MedStar Georgetown Transplant Institute Opens New Clinical Space

The MedStar Georgetown Transplant Institute’s (MGTI) new home is on the second floor of the Pasquerilla Healthcare Building (PHC), formerly occupied by the Department of Pediatrics.

October 3, 2014

Design Focuses On Enhanced Patient Experience, Quality Care

(Washington, D.C.) - More than a hundred clinicians, supporters and patients have taken the wraps off a sleek new transplant clinic designed for maximum patient convenience and collaboration among clinicians.

The MedStar Georgetown Transplant Institute’s (MGTI) new home is on the second floor of the Pasquerilla Healthcare Building (PHC), formerly occupied by the Department of Pediatrics.

MedStar Georgetown University Hospital (MGUH) president Dr. Richard Goldberg, along with MGTI executive director Dr. Thomas Fishbein, opened the unit with a ribbon cutting ceremony and reception on September 23, sharing the MGTI story and the journey to its new location.

According to the Department of Health and Human Services, the number of individuals on the national Organ Transplant Waiting List is growing rapidly, totaling 84,000 men, women and children--that’s more than enough people to fill the entire football stadium at FedEx Field. Approximately 3,000 of those patients are from the Northern Virginia region alone, currently waiting for a liver transplant.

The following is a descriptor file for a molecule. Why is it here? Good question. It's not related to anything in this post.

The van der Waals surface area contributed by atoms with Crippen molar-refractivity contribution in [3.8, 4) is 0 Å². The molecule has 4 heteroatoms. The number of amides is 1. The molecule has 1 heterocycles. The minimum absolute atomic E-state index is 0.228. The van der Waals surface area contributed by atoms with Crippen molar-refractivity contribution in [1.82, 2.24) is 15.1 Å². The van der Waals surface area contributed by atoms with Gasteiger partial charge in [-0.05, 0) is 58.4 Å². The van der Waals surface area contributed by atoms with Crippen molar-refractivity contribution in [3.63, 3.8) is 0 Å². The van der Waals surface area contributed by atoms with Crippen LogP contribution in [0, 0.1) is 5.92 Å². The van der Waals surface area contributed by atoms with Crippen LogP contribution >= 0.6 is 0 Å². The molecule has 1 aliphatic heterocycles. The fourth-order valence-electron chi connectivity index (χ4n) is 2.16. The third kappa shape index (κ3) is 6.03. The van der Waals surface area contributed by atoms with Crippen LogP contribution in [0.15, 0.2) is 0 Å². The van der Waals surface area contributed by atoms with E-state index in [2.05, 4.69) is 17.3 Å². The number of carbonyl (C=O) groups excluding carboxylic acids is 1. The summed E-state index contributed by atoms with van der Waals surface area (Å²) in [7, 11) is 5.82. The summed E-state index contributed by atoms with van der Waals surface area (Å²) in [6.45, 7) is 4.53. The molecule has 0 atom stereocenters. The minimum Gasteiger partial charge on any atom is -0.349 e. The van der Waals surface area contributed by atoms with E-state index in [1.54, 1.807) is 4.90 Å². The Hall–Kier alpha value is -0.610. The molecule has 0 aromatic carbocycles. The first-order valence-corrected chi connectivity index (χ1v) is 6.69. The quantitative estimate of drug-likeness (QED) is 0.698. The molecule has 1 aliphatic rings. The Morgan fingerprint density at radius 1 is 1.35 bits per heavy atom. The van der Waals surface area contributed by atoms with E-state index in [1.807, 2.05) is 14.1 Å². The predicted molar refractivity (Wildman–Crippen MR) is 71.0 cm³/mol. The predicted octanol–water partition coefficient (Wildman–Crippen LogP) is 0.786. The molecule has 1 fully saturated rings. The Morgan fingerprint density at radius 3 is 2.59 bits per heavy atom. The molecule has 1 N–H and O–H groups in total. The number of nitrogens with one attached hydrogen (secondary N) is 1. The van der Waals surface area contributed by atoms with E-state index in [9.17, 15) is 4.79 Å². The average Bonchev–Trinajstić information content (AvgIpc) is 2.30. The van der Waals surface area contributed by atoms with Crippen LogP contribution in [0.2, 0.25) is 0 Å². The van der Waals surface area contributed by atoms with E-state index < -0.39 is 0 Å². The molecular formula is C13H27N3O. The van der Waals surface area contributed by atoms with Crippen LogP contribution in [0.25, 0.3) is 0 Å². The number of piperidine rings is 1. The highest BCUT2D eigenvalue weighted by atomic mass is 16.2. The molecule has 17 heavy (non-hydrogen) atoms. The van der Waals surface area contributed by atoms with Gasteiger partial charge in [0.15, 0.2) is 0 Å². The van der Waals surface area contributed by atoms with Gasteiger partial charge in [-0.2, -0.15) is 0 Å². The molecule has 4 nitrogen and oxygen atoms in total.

Meeting the demand of this unique patient population is MGTI, filled with world-renowned MedStar Georgetown physicians and associates, led by Fishbein for over a decade, who are committed to improving the lives of transplant patients through clinical care, education and research.

When Fishbein arrived at MedStar Georgetown from Mount Sinai Hospital in New York, the institute occupied 2 Main of the Hospital. Over time, the group saw a need to design a facility that would provide a smoother and more comprehensive experience for patients.

“The clinic on 2 Main was excellent when it was originally built, but presented a number of challenges for our patients,” said Fishbein. “One of the major challenges was the ability to work collaboratively and facilitate a workflow that benefitted our patients and associates.” For example, patients often had to schedule appointments on different days or go through multiple steps to register or have their blood drawn.

Fishbein and his MGUH colleagues saw the challenges patients faced and decided it was time to come up with a solution for the outdated space.

“Overall, we knew we needed a space and design that allows us to offer a cohesive and integrated flow to provide top-notch patient care,” he said. “In addition, the identified area needed a more patient-centered atmosphere, one that would reflect the MedStar Health brand and meet the service expectations of patients at MGUH.”

The clinic is set up with rooms for kidney patients, their coordinators, nurse practitioners, social workers and physicians located in one space or pod. The same goes for specialists in liver and small bowel transplant. Pediatric transplant clinicians, administrators and social workers are all in another pod, dedicated just to pediatrics.